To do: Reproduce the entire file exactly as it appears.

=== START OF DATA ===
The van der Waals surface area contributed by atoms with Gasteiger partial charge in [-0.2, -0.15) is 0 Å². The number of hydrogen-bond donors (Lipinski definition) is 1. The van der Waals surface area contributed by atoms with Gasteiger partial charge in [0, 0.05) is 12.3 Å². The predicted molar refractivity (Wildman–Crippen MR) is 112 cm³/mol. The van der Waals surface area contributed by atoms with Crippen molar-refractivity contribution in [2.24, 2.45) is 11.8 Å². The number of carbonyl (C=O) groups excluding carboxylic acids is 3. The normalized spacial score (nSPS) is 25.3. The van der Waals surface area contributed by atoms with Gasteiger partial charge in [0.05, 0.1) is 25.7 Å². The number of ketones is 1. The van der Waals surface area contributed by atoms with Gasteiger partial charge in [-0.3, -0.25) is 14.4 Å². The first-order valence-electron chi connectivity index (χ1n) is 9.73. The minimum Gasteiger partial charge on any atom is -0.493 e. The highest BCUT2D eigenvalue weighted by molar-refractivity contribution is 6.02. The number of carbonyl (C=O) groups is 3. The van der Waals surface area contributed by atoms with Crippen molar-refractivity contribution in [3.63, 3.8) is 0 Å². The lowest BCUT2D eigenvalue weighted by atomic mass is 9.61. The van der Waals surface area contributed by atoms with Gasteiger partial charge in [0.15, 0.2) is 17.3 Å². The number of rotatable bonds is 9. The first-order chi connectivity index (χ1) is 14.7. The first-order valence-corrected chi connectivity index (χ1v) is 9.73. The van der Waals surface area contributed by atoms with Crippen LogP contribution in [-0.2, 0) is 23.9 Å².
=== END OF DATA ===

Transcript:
The van der Waals surface area contributed by atoms with Gasteiger partial charge in [-0.2, -0.15) is 0 Å². The number of hydrogen-bond donors (Lipinski definition) is 1. The van der Waals surface area contributed by atoms with Gasteiger partial charge in [0, 0.05) is 12.3 Å². The predicted molar refractivity (Wildman–Crippen MR) is 112 cm³/mol. The van der Waals surface area contributed by atoms with Crippen molar-refractivity contribution in [2.24, 2.45) is 11.8 Å². The number of carbonyl (C=O) groups excluding carboxylic acids is 3. The normalized spacial score (nSPS) is 25.3. The van der Waals surface area contributed by atoms with Gasteiger partial charge in [0.05, 0.1) is 25.7 Å². The number of ketones is 1. The van der Waals surface area contributed by atoms with Gasteiger partial charge in [-0.3, -0.25) is 14.4 Å². The first-order valence-electron chi connectivity index (χ1n) is 9.73. The minimum Gasteiger partial charge on any atom is -0.493 e. The highest BCUT2D eigenvalue weighted by molar-refractivity contribution is 6.02. The number of carbonyl (C=O) groups is 3. The van der Waals surface area contributed by atoms with Crippen molar-refractivity contribution in [3.63, 3.8) is 0 Å². The lowest BCUT2D eigenvalue weighted by atomic mass is 9.61. The van der Waals surface area contributed by atoms with Gasteiger partial charge in [0.15, 0.2) is 17.3 Å². The number of rotatable bonds is 9. The first-order chi connectivity index (χ1) is 14.7. The first-order valence-corrected chi connectivity index (χ1v) is 9.73. The van der Waals surface area contributed by atoms with Crippen LogP contribution in [-0.2, 0) is 23.9 Å².